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The Daily Tar Heel

Faculty make steps towards longer contracts

They became one step closer to accomplishing this goal when Provost James Dean announced he recommended giving longer contracts to these faculty members.

However, this recommendation does not secure longer contracts for faculty not on the tenure track because the decision is still up to the individual departments.

45.5% of the current full-time faculty are fixed-term.

Nancy Fisher, chair of the fixed-term faculty committee of faculty council, said the council became aware of this problem after distributing a survey to faculty two years ago.

Fisher said the recession in 2008 caused the University to turn to shorter contracts because of the uncertainty with the economy. However, the economy is more stable now but contract lengths for fixed-term faculty are still shorter, at one year or sometimes even one-semester long.

“It doesn’t give a great feeling of job security and also it’s a little bit unnerving to have to renew your contract every single year even though you know you’re coming back to teach or do research or provide clinical care,” Fisher said.

Peter Pihos, a lecturing fellow at Duke University, said as a fixed-term faculty member, he understands the struggles of short-term contracts, like little time for planning courses, if their contracts were to be renewed.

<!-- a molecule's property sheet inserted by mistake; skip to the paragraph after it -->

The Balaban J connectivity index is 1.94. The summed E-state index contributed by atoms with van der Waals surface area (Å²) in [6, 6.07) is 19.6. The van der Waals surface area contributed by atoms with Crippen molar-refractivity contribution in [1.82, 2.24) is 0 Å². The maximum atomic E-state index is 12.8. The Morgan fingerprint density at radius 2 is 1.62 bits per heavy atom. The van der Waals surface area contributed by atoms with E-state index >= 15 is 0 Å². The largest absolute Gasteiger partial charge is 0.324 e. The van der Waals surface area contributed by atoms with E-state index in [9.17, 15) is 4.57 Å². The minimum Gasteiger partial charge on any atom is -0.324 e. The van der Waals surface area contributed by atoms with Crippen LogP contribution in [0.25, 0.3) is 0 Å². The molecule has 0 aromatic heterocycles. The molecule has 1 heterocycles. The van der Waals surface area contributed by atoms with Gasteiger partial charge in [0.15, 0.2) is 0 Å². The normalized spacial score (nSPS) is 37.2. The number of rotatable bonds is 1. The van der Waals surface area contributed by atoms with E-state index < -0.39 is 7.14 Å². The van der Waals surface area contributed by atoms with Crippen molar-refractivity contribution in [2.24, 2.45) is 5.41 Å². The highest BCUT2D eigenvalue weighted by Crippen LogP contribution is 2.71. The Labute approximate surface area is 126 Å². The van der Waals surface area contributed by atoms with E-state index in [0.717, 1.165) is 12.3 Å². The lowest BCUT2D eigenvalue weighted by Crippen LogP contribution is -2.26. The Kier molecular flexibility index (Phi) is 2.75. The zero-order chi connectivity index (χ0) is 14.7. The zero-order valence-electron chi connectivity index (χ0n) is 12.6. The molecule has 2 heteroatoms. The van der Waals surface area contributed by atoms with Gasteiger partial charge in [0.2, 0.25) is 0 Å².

“It is a system that is thriving on cheapening, casualizing labor and I think it’s really sad, in part, it just reflects our priorities,” Pihos said.

Altha Cravey, a member of Faculty Forward, said their organization held a “speak out” in February 2015, telling stories from fixed-term faculty of their struggles.

“There has been this big, rapid change moving away from tenure track people like me to people who don’t have long contracts and sometimes don’t have benefits and don’t have good pay,” Cravey said.

Cravey said shorter contracts can also be linked to funding shortages because it is cheaper to have fixed-term faculty.

“When budgets are tight, it becomes something easy to slide into, this reliance on these non-tenure track folks, who don’t have much job security,” Cravey said. “They may love teaching, they may be some of our best teachers, and that’s the irony. They are often times some of the best, most dedicated teachers, but they are really working under difficult circumstances.”

Cravey said their event gained the Provost’s attention, who arranged a meeting with Faculty Forward to discuss their concerns.

“One of the things he said was that this contract length was something that he thought, among the different issues that we were concerned about, that was one he thought that he could move on and begin to think about and he offered to collect some information and get it back to us, which he did,” Cravey said.

The work of both groups showed the Provost the problems related to shorter contracts, like lack of stability for the fixed-term faculty.

“Even if they’ve been here for several years, they don’t know until the last minute if they should order books, if they’re going to have money to pay the rent,” Cravey said.

However, longer contracts could mean more than job security for some.

“It benefits the University by indicating to the faculty that they are valued, that they are not disposable or dispensable within a year,” Fisher said. “But one-year contracts leaves that at the end of the year, there is no job unless it is renewed.”

After the Provost’s recommendation, the next years will show how fixed-term faculty is impacted.

“It is not the best we can do,” Cravey said. “I think we can do better.”

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